For those of you who would rather have your adventures taken care of by experts then Westlakes Adventure is a company based in Boot providing outdoor activities for individuals, couples, families and groups. Their activities include rock climbing, ghyll scrambling, paddle boarding and kayaking and they are based less than half a mile from the cottage.
There are plenty of more gentle walks in the valley too. The path folowing the River Esk must surely rank as one of the most picturesque anywhere. A small detour off it will take you to stunning Stanley Ghyll Force also to St Catherine's Church, a beautifully situated place of worship which can be reached by stepping stones crossing the river Esk (providing the river isn't in spate!) From Eskdale Green you could take a walk up from the village to the wonderfully named Giggle Alley, from here you can head to the Japanese Garden, a beautifully tranquil spot.
Just under two miles from the cottage at the head of the valley you'll find the steep switchback road that is Hardknott Pass (not for the faint hearted driver or passenger!). This will take you to the staggering setting of Hardknott Roman Fort. The fort was built under Hadrian’s rule in the 2nd century. It guarded the pass on the road from Ravenglass to Ambleside and was policed by troops from the eastern Adriatic. Today visitors can explore remains including the barracks, commandant’s house, parade ground and bath house. Or you can sit and take in the view imagining what life was like here nearly 2000 years ago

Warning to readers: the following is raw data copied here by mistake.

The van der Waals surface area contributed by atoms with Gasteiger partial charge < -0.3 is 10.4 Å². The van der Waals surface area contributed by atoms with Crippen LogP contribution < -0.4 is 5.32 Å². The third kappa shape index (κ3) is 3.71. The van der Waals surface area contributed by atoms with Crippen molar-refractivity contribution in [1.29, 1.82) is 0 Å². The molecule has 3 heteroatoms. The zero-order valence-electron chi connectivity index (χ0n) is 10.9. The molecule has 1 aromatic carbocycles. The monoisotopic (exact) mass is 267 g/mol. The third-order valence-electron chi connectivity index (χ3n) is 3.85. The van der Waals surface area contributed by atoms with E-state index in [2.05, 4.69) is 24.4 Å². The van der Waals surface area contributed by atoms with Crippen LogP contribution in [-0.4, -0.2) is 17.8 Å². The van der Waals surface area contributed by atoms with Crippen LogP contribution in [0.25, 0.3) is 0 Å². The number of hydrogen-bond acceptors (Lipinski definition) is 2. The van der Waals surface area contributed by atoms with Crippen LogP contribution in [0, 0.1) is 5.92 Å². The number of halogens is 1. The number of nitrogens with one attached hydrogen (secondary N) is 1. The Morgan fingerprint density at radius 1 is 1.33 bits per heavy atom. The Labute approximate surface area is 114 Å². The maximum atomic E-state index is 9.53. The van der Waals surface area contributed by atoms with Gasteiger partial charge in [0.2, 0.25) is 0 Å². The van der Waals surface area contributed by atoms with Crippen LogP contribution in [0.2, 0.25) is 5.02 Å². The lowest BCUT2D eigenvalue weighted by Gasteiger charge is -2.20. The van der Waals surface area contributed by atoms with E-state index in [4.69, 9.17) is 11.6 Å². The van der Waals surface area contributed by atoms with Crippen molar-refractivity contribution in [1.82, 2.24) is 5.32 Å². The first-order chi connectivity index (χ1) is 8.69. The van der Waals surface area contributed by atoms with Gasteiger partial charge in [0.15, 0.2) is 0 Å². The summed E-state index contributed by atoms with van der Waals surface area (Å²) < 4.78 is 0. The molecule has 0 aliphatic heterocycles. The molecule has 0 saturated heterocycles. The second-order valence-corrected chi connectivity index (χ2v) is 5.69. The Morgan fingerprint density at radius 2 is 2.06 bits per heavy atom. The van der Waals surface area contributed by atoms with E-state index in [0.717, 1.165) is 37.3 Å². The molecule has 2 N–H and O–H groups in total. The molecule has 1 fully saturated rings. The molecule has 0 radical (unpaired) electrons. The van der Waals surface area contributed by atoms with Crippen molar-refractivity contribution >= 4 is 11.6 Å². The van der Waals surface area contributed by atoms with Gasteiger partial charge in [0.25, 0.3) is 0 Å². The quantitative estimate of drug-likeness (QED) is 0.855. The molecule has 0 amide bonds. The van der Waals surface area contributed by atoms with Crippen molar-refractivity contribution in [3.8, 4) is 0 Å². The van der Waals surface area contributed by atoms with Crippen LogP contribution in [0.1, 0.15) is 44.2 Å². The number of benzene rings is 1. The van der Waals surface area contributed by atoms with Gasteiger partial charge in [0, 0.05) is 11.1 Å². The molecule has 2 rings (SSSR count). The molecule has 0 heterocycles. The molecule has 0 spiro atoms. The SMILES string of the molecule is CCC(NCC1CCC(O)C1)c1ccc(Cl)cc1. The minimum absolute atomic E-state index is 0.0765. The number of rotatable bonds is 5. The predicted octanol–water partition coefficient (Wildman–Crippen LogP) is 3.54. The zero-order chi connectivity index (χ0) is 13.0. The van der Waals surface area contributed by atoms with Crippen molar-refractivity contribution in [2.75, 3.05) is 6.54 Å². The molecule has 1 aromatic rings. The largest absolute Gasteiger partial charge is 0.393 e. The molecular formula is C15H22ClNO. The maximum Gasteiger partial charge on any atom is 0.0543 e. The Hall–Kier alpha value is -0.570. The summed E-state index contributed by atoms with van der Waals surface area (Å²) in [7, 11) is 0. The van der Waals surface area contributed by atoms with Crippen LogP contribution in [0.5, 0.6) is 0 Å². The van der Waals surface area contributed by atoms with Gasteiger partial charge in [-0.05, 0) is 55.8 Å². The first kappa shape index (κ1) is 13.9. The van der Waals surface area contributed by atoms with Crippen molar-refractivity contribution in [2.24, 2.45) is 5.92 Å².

As for the cycling opportunities in Eskdale, well where to begin? For mountain biking the valley offers trails to suit all abilities with low level forest trails and more technical bridleways leading over to the Wasdale and Duddon Valleys and back again. For roadies you have one of England’s steepest roads at the head of the valley to challenge you. Indeed many of the Lake Districts most challenging cycling sportives (including the Fred Whitton, the Lakeland Loop and the Tour of the High Passes) go through the valley. If hills aren’t to your taste there are some lovely rides out towards the coast with rather less challenging hills.
The next valley to Eskdale is Wasdale. Famously, with England’s highest mountain and deepest lake, smallest church and biggest liar, Wasdale still has an unspoilt tranquillity that belies its majestic grandeur. It is the most mountainous of the Lake District Valleys. From Wastwater in the valley bottom, the Screes climb, seemingly vertically, out of the lake. The valley has hardly changed in hundreds of years, and the natural splendour of the fells and lakes has been preserved in all of its glory. Read more in our guide to Wasdale
If you’d like to head out of the valley you have many great options. Whitehaven is a Georgian Harbour town 23 miles up the coast with a colourful history involving rum, sugar and piracy! The Rum Story makes a great place to start your visit and from there you can follow their ‘Quest’ around the town’s historical landmarks. It is also the start to the 140 mile long C2C cycle route. Closer by is Egremont where you can find the remains of a Norman Castle and just south of the town is Florence Mine, the last working iron ore mine in Europe, and part of the rich mining history of West Cumbria. The Mine Heritage Centre now houses art exhibitions and concerts.
As summer draws to its close The Eskdale Show takes place on the last weekend of September. This is a famous Lakeland agricultural show of Herdwick Sheep which are bred and reared on the surrounding fells by local farmers. The show also has competition classes for hound dogs, terriers, sheep dogs, poultry and shepherds crooks. There are also stalls full of Cumbrian goods, sporting events for children, fell racing, Cumberland and Westmorland wrestling events and hound trailing. It’s an excellent window into local farming life and a great day out.